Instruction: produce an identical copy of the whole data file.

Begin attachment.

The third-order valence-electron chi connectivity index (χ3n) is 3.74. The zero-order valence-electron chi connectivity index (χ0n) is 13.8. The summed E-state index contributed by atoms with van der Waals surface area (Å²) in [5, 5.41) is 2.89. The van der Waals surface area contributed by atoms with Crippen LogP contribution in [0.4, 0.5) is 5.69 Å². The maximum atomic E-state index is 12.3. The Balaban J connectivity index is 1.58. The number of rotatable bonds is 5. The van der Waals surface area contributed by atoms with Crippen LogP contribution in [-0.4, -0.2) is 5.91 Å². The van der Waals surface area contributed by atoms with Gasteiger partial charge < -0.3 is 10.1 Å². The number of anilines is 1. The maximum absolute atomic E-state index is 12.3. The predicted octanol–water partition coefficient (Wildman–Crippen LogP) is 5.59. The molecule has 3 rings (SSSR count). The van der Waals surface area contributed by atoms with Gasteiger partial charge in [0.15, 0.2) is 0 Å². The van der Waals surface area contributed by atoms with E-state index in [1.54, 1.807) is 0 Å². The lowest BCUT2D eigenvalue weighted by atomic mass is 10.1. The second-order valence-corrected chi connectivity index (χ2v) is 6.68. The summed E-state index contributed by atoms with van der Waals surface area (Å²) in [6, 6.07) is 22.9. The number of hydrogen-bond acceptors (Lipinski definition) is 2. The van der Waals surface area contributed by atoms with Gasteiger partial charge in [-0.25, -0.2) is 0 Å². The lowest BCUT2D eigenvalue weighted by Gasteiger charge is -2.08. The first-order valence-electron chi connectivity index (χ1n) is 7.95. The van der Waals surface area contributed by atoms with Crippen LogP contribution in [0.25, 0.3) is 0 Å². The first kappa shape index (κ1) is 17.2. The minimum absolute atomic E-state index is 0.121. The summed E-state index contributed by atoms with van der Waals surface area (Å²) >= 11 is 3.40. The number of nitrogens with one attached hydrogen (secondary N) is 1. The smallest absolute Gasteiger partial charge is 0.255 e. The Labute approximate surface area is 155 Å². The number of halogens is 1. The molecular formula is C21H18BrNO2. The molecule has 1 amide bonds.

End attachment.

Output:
The third-order valence-electron chi connectivity index (χ3n) is 3.74. The zero-order valence-electron chi connectivity index (χ0n) is 13.8. The summed E-state index contributed by atoms with van der Waals surface area (Å²) in [5, 5.41) is 2.89. The van der Waals surface area contributed by atoms with Crippen LogP contribution in [0.4, 0.5) is 5.69 Å². The maximum atomic E-state index is 12.3. The Balaban J connectivity index is 1.58. The number of rotatable bonds is 5. The van der Waals surface area contributed by atoms with Crippen LogP contribution in [-0.4, -0.2) is 5.91 Å². The van der Waals surface area contributed by atoms with Gasteiger partial charge < -0.3 is 10.1 Å². The number of anilines is 1. The maximum absolute atomic E-state index is 12.3. The predicted octanol–water partition coefficient (Wildman–Crippen LogP) is 5.59. The molecule has 3 rings (SSSR count). The van der Waals surface area contributed by atoms with Gasteiger partial charge in [0.15, 0.2) is 0 Å². The van der Waals surface area contributed by atoms with E-state index in [1.54, 1.807) is 0 Å². The lowest BCUT2D eigenvalue weighted by atomic mass is 10.1. The second-order valence-corrected chi connectivity index (χ2v) is 6.68. The summed E-state index contributed by atoms with van der Waals surface area (Å²) in [6, 6.07) is 22.9. The number of hydrogen-bond acceptors (Lipinski definition) is 2. The van der Waals surface area contributed by atoms with Gasteiger partial charge in [-0.25, -0.2) is 0 Å². The lowest BCUT2D eigenvalue weighted by Gasteiger charge is -2.08. The first-order valence-electron chi connectivity index (χ1n) is 7.95. The van der Waals surface area contributed by atoms with Crippen LogP contribution in [0.25, 0.3) is 0 Å². The first kappa shape index (κ1) is 17.2. The minimum absolute atomic E-state index is 0.121. The summed E-state index contributed by atoms with van der Waals surface area (Å²) >= 11 is 3.40. The number of nitrogens with one attached hydrogen (secondary N) is 1. The smallest absolute Gasteiger partial charge is 0.255 e. The Labute approximate surface area is 155 Å². The number of halogens is 1. The molecular formula is C21H18BrNO2. The molecule has 1 amide bonds.